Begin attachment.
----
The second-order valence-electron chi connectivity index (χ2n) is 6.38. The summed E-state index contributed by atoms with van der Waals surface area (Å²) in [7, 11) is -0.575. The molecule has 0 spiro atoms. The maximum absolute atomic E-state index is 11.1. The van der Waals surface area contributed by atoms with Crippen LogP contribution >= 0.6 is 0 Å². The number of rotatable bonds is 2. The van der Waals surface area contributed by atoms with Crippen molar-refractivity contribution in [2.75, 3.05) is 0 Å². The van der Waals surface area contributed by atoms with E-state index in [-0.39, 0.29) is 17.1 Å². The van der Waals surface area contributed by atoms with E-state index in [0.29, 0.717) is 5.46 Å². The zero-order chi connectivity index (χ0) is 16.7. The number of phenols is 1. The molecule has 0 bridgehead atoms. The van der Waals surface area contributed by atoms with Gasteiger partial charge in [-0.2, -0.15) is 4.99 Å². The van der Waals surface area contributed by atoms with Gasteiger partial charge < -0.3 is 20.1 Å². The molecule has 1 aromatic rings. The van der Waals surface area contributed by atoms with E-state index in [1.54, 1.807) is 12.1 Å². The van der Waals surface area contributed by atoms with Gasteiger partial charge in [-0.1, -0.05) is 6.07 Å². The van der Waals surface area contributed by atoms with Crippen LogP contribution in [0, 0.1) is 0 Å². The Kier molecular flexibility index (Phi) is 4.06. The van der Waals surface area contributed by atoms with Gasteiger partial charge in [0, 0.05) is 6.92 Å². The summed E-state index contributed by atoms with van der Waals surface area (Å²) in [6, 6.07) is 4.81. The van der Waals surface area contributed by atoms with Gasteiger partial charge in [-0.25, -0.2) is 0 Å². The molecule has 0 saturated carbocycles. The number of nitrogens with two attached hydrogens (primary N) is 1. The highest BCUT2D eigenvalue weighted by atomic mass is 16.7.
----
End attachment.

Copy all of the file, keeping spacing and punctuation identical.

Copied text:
The second-order valence-electron chi connectivity index (χ2n) is 6.38. The summed E-state index contributed by atoms with van der Waals surface area (Å²) in [7, 11) is -0.575. The molecule has 0 spiro atoms. The maximum absolute atomic E-state index is 11.1. The van der Waals surface area contributed by atoms with Crippen LogP contribution >= 0.6 is 0 Å². The number of rotatable bonds is 2. The van der Waals surface area contributed by atoms with Crippen molar-refractivity contribution in [2.75, 3.05) is 0 Å². The van der Waals surface area contributed by atoms with E-state index in [-0.39, 0.29) is 17.1 Å². The van der Waals surface area contributed by atoms with E-state index in [0.29, 0.717) is 5.46 Å². The zero-order chi connectivity index (χ0) is 16.7. The number of phenols is 1. The molecule has 0 bridgehead atoms. The van der Waals surface area contributed by atoms with Gasteiger partial charge in [-0.2, -0.15) is 4.99 Å². The van der Waals surface area contributed by atoms with Gasteiger partial charge < -0.3 is 20.1 Å². The molecule has 1 aromatic rings. The van der Waals surface area contributed by atoms with E-state index in [1.54, 1.807) is 12.1 Å². The van der Waals surface area contributed by atoms with Gasteiger partial charge in [-0.1, -0.05) is 6.07 Å². The van der Waals surface area contributed by atoms with Crippen LogP contribution in [0, 0.1) is 0 Å². The Kier molecular flexibility index (Phi) is 4.06. The van der Waals surface area contributed by atoms with Gasteiger partial charge in [0, 0.05) is 6.92 Å². The summed E-state index contributed by atoms with van der Waals surface area (Å²) in [6, 6.07) is 4.81. The van der Waals surface area contributed by atoms with Gasteiger partial charge in [-0.25, -0.2) is 0 Å². The molecule has 0 saturated carbocycles. The number of nitrogens with two attached hydrogens (primary N) is 1. The highest BCUT2D eigenvalue weighted by atomic mass is 16.7.